BC FALL SCHEDULE REMAINS STEADY WITH A FEW NEW SERIES

 

 

BC FALL SCHEDULE REMAINS STEADY WITH A FEW NEW SERIES

A TV Review by Tim Riley

 

Only a few weeks ago, CBS was claiming a ratings victory for the 2021-2022 television season, with a top network executive boasting that CBS was repeating its position as “America’s most-watched network.” What does this have to do with the NBC network? Well, the Peacock network touts winning the September-to-May Season as the number one in the key 18 to 49-year-old demographic. In the end, do the bragging rights have any real impact on the viewing audience’s consideration of where to tune in? It’s inside baseball that matters only to advertisers, so let’s chalk it up to pointless statistics. Claiming to be the most-watched television show of the decade, “The Voice” returns this fall to anchor Monday nights for its 22nd cycle, welcoming multi-platinum global recording artist Camila Cabello. Gwen Stefani, global superstar and music legend, returns to “The Voice,” alongside John Legend and Blake Shelton. The versatile Carson Daly, with a career as radio personality and talk show host, resumes his hosting duties.Television producer Dick Wolf may be best known as the creator of the wildly popular “Law & Order” franchise, but success has also come to his Wednesday night lineup known as “One Chicago.”

The Windy City is at the center of a highly-rated night of drama series focusing on the professional and private lives of police officers, firefighters and emergency medical personnel with “Chicago Med,” followed by “Chicago Fire” and concluding with “Chicago P.D.”NBC could also be the Dick Wolf network, at least for two full nights. The producer’s iconic brand owns Thursday nights with the flagship “Law & Order” kicking off Season 22, followed by the 24th season of “Law & Order: SVU.” The night concludes with “Law & Order: Organized Crime.”What’s old becomes new in network television. “Night Court,” which ran on NBC from 1984 to 1992, starred Harry Anderson as eccentric Judge Harry Stone, who presided over a courtroom that devolved into plenty of wackiness.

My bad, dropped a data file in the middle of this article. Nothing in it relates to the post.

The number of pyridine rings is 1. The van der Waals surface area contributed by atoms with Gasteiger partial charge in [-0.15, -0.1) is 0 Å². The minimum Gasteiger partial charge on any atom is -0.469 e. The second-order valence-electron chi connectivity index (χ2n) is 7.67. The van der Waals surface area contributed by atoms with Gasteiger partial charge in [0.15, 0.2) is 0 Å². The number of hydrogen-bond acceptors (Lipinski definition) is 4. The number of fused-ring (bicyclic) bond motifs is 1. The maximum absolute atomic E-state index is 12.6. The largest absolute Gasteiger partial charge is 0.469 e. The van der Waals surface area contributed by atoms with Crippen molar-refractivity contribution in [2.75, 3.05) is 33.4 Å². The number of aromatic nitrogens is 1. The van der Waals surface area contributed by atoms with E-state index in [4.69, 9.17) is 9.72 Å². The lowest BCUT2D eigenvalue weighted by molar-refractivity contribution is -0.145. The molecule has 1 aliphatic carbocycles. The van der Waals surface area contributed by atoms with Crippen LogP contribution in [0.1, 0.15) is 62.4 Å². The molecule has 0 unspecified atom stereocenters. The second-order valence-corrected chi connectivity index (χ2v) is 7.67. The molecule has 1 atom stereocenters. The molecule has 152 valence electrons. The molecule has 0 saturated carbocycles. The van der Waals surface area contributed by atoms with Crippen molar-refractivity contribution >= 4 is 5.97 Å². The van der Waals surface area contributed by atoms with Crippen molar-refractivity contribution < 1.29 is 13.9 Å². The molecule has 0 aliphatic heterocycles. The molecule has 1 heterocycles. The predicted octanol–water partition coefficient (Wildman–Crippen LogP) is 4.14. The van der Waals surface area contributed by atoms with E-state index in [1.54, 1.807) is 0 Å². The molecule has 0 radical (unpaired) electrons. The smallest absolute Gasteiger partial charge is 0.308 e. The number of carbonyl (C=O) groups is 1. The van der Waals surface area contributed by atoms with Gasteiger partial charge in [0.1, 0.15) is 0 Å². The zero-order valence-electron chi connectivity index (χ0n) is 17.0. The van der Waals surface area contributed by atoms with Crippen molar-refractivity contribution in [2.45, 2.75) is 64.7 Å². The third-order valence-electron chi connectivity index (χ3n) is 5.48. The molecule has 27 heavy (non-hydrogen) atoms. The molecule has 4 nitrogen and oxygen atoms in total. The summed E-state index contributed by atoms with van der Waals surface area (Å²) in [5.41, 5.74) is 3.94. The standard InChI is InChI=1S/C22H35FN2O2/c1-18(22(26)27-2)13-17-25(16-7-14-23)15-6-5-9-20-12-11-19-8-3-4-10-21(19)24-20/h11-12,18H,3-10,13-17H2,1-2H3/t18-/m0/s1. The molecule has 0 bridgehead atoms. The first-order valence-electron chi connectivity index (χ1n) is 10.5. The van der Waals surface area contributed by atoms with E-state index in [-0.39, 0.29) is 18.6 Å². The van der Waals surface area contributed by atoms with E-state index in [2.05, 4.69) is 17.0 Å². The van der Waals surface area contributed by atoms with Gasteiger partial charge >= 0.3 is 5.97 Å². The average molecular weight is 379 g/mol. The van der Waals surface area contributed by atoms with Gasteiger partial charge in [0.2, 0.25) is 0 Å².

John Larroquette’s prosecutor Dan Fielding, a constant presence before the judge’s night court, was an amoral narcissist and a lecher constantly hitting on attractive women with his sexual banter.The new “Night Court” in the fall lineup has Melissa Rauch joining the cast as Judge Abby Stone, the daughter of the late Harry Stone, who follows in her father’s footsteps as she presides over the night shift of a Manhattan arraignment court.Judge Abby has the unenviable task of trying to bring order to the courtroom’s crew of oddballs and cynics, most notably former night court prosecutor Dan Fielding. Indeed, John Larroquette returns thirty years later to the role. Will he be an aging lothario? A family affair arrives for comedian George Lopez and his daughter Mayan Lopez in the fall comedy “Lopez vs. Lopez,” which is described by the network as a working-class family comedy about dysfunction, reconnection and all the pain and joy in between.

Apparently, George Lopez will have to contend with his ex-wife Rosie (Selenis Leyva), Mayan’s mother, as well as with Mayan’s live-in boyfriend Quinten (Matt Shively), seemingly thought to be the bane of his existence.Another reboot to hit the fall schedule is “Quantum Leap,” which ran from 1989 to 1993 and starred Scott Bakula as Dr. Sam Beckett, a scientist who experimented in time travel and found himself trapped in the past.

Dr. Beckett’s journeys would have him “leap” into the bodies of different people on a regular basis to sort out their problems while trying like E.T. to get back home. On one occasion, he leaped into himself as a teenager to help his high school basketball team win a championship.With Raymond Lee in the lead, a fresh team has been assembled in the new “Quantum Leap” to restart the time travel project in the hopes of understanding the mysteries behind the machine and the man who created it.Million Dollar Island,” a new unscripted series, is a high-stakes social experiment in which 100 contestants must forge friendships and build alliances as they plot to stay on a remote desert island for up to 50 days and compete to win their share of the ultimate $1 million prize. Upon arrival each contestant is given a bracelet worth $10,000. During their time on the island, contestants gain and lose bracelets through various challenges, but when a player leaves the island, they must choose who will receive their portion of the money.

In this intense competition, the strength of personal bonds is just as important as being the ultimate player. “Survivor” won’t be the only game in town for an adventure reality show. For the holiday season, “Dolly Parton’s Mountain Magic Christmas” is a movie musical about the frenetic backstage story of Dolly’s desire to uplift an exhausted world’s spirits by sharing the unique “mountain magic” found in and around Dollywood at Christmas. Dolly shows the world that the real magic lies in the realization that Christmas is about the people we share it with, and how her faith remains the common thread between Christmases past, present and future.